• Neo sleeps in front of his computer; news headline about Morpheus eluding police on the monitor
  • The new scroll disappears; words appear as Neo wakes: “Wake up Neo… The Matrix has you… Follow the white rabbit;” He tries to shut down but can’t; next message is “Knock knock, Neo”
  • Someone knocks on the door; the monitor goes black
  • Neo answers, small group in hall; he sells illegal disk to lead dude in hall; dude invites Neo to party; Neo passes, then spots white rabbit tattoo on gal’s shoulder, agrees to go

That’s a beatline. Every significant event is there. (In this case, they’re all physical.) The final level of microdetail—Trinity leaving a footprint in the concrete when she lands on the third rooftop, for instance, or spinning as she sails toward the window of the fourth building—isn’t needed until the actual writing begins. Though you can of course make notes as cool little microdetails come to mind.

As you can see, once you have the beatline in place, it’s hard to write too far astray. On average, I find a tightly written beatline comes out somewhere between 20 and 40 pages long. Novel beatlines run longer than script beatlines.


There’s no reason you can’t use this same process to beatline a work of nonfiction, substituting topics covered and examples for physical and emotional events. Conventional outlines are klutzy and often hard to rearrange; the beatline is more streamlined, and a cinch to alter.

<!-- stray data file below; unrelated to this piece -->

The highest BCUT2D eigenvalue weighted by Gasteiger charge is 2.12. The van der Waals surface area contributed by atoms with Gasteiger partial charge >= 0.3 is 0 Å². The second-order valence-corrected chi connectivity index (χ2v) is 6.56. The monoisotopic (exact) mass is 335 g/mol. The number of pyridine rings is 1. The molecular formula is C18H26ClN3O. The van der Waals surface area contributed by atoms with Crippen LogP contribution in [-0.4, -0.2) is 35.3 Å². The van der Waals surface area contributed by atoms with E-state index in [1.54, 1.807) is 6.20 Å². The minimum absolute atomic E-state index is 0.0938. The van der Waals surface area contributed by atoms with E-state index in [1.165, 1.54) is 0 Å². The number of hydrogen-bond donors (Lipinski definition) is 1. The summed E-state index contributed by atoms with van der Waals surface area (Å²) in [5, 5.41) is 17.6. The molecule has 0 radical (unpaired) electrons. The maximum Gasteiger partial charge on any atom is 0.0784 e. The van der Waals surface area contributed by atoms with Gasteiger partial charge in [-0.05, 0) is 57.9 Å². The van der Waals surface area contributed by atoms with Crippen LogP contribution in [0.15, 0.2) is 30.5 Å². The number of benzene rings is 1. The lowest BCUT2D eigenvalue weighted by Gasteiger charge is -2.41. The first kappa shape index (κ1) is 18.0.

Simply put, it’s faster and more economical to work in beatline form. While it’s easy to see the advantages of this process for new works, let’s take a look at beatlining existing material.

Many writers know something. What they know they can’t explain, but they feel it. They’ve felt it for some time: There’s something wrong with their manuscript or screenplay. They don’t know what it is, but it’s there, like a splinter in their mind—driving them mad. Or causing rejections. It is this feeling that brings many clients to me.

In short, they need to revise their stories—and the beatline works here, for the same reason it works with something new. In this case, you can either plow through 120 or 300 pages (or more), over and over again, changing this and fixing that, and rereading yet again to see if you missed something.

Or you can clunk through a complicated formal outline of some type—in which case, go with God.

Or you can, instead, work with a 20-40 page beatline, where each bullet point becomes, in effect, digital or (if you prefer analog) modular. You can add, delete, move, or alter any beat without worrying about futzing up some multiply-indented, numbered-and-lettered-and-subnumbered monstrosity of an outline.

You can see immediately how your changes affect neighboring scenes. In a matter of minutes, you can see how it affects the story as a whole.